(De)centralized storage Crash: What would happen if Opensea (or another NFT marketplace) closed tomorrow?


Although it may sound confusing at first, in this post we are going to try to answer the question: What would happen if Opensea (or another marketplace) closed or Crashed tomorrow? If you mint (create) NFTs, you have surely heard of decentralized and centralized storage and Opensea’s “freeze metadata”.


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Opensea uses a centralized storage NFT storage for your metadata. What does this imply? Very simple. If Opensea were to disappear tomorrow for any reason, your NFT metadata would also disappear because it is stored on their servers. Not only that, but if, for any reason (such as a court order), Opensea decides that your NFT violates any regulations, they may delete the metadata from your NFT and leave it empty. Therefore, having the metadata centralized on a server means entrusting the future of your NFT to that of the servers where the metadata is hosted and to what its owners want.

Understanding how NFT metadata works.

When we create an NFT , what we really do is write a few lines of code (instructions) inside a smart contract that are attached to a specific file (.jpg, .mp4, etc). In addition, we have other data such as the title of the NFT or the description . All of these auxiliary data are considered metadata .


For example, in this image above we can see the metadata of an NFT : the name or title , the description and the image or file linked to it in a link. This is common to all NFTs and is a standard that they abide by. This information translates into the image below, which is what we see in marketplaces like Opensea.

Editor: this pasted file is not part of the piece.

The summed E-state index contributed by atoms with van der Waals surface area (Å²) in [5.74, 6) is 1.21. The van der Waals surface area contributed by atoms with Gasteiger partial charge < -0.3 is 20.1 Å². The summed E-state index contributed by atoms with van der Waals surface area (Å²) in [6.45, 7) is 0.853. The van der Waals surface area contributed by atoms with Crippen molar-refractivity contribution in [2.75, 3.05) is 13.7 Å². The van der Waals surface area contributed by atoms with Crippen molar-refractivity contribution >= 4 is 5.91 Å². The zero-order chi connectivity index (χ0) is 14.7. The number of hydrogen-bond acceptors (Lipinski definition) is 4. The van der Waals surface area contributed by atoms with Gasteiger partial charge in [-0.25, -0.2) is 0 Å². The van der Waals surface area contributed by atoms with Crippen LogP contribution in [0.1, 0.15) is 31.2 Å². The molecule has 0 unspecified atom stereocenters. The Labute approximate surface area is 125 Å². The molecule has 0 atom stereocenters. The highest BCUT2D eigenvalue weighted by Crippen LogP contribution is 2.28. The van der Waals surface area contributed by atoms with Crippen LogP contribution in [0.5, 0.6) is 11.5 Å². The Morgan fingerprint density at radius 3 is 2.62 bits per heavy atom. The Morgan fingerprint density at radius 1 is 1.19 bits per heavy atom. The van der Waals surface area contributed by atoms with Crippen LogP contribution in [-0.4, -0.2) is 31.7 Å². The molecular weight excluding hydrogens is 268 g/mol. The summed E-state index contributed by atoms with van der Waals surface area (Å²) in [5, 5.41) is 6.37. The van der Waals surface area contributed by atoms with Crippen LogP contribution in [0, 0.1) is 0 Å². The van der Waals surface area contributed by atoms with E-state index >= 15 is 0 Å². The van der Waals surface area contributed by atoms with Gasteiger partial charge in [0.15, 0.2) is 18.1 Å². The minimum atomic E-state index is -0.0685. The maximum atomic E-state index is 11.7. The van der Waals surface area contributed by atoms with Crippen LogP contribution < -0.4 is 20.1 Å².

Now, this “metadata” of the NFTs (text, file, etc.) is stored in a specific place . Have you ever wondered why in some NFT marketplaces we can upload fairly large files and not in others?

This is due to the type of storage that the marketplace in question offers you and it is something that we do not pay much attention to but that can mean the life or death of your collection in the long term.

This is where the difference between centralized and decentralized storage is born

Have you ever seen that Opensea put ” Editable metadata ” in the NFT details? Until recently, Opensea indicated whether the storage was centralized or decentralized, but they changed its name due to the power of a new functionality by which you can “freeze” the metadata on the platform.


When we see this in the NFT, it has several implications. The most important is that if the metadata (file, text, etc) is ” editable ” it is stored on Opensea’s centralized servers.

That is why there is an “onchain” movement so that all this information is stored in a decentralized way, because if not, the NFTs would disappear after a while (as has been the case with some other NFTs) when the technology behind it can make them eternal.

Using a Decentralized storage in NFT is the best (IPFS)

In contrast to centralized storage on a server like Opensea’s, there is an alternative that many marketplaces such as Foundation , Rarible or Hicetnunc have integrated so that storage is decentralized and it is called IPFS .

IPFS (Interplanetary File System) is a P2P storage service that works in a similar way to the blockchain, since everything does not fall on a server , but rather the information is distributed in nodes around the world . This makes this information (such as your NFT) last over time without depending on platforms .

The disadvantage is that since it is a network that depends on nodes, the information you upload (files) cannot be very heavy . However, you ensure that your NFT lasts over time .

In addition to IPFS, there are other decentralized options such as storage on the blockchain itself . However, it is something very expensive

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